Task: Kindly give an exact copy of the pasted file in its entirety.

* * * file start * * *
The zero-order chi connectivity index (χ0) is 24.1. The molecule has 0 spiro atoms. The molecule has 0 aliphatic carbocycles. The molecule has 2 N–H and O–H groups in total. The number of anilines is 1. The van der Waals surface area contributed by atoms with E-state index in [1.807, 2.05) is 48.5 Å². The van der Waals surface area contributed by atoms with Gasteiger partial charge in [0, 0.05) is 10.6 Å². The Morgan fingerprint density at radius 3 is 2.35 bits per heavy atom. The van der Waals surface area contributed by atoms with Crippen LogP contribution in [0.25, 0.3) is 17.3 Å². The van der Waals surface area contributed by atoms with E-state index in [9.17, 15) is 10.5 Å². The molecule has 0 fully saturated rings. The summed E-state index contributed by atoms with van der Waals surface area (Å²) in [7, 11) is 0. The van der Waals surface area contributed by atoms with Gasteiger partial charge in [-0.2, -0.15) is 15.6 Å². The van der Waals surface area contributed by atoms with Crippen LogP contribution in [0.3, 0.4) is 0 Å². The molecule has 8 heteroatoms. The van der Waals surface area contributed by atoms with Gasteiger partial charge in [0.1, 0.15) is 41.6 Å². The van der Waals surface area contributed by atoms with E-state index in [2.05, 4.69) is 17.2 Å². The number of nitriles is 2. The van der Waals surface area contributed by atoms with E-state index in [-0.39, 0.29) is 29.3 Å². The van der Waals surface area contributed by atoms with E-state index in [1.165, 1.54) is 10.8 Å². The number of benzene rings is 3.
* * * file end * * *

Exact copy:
The zero-order chi connectivity index (χ0) is 24.1. The molecule has 0 spiro atoms. The molecule has 0 aliphatic carbocycles. The molecule has 2 N–H and O–H groups in total. The number of anilines is 1. The van der Waals surface area contributed by atoms with E-state index in [1.807, 2.05) is 48.5 Å². The van der Waals surface area contributed by atoms with Gasteiger partial charge in [0, 0.05) is 10.6 Å². The Morgan fingerprint density at radius 3 is 2.35 bits per heavy atom. The van der Waals surface area contributed by atoms with Crippen LogP contribution in [0.25, 0.3) is 17.3 Å². The van der Waals surface area contributed by atoms with E-state index in [9.17, 15) is 10.5 Å². The molecule has 0 fully saturated rings. The summed E-state index contributed by atoms with van der Waals surface area (Å²) in [7, 11) is 0. The van der Waals surface area contributed by atoms with Gasteiger partial charge in [-0.2, -0.15) is 15.6 Å². The van der Waals surface area contributed by atoms with Crippen LogP contribution in [0.3, 0.4) is 0 Å². The molecule has 8 heteroatoms. The van der Waals surface area contributed by atoms with Gasteiger partial charge in [0.1, 0.15) is 41.6 Å². The van der Waals surface area contributed by atoms with E-state index in [2.05, 4.69) is 17.2 Å². The number of nitriles is 2. The van der Waals surface area contributed by atoms with E-state index in [-0.39, 0.29) is 29.3 Å². The van der Waals surface area contributed by atoms with E-state index in [1.165, 1.54) is 10.8 Å². The number of benzene rings is 3.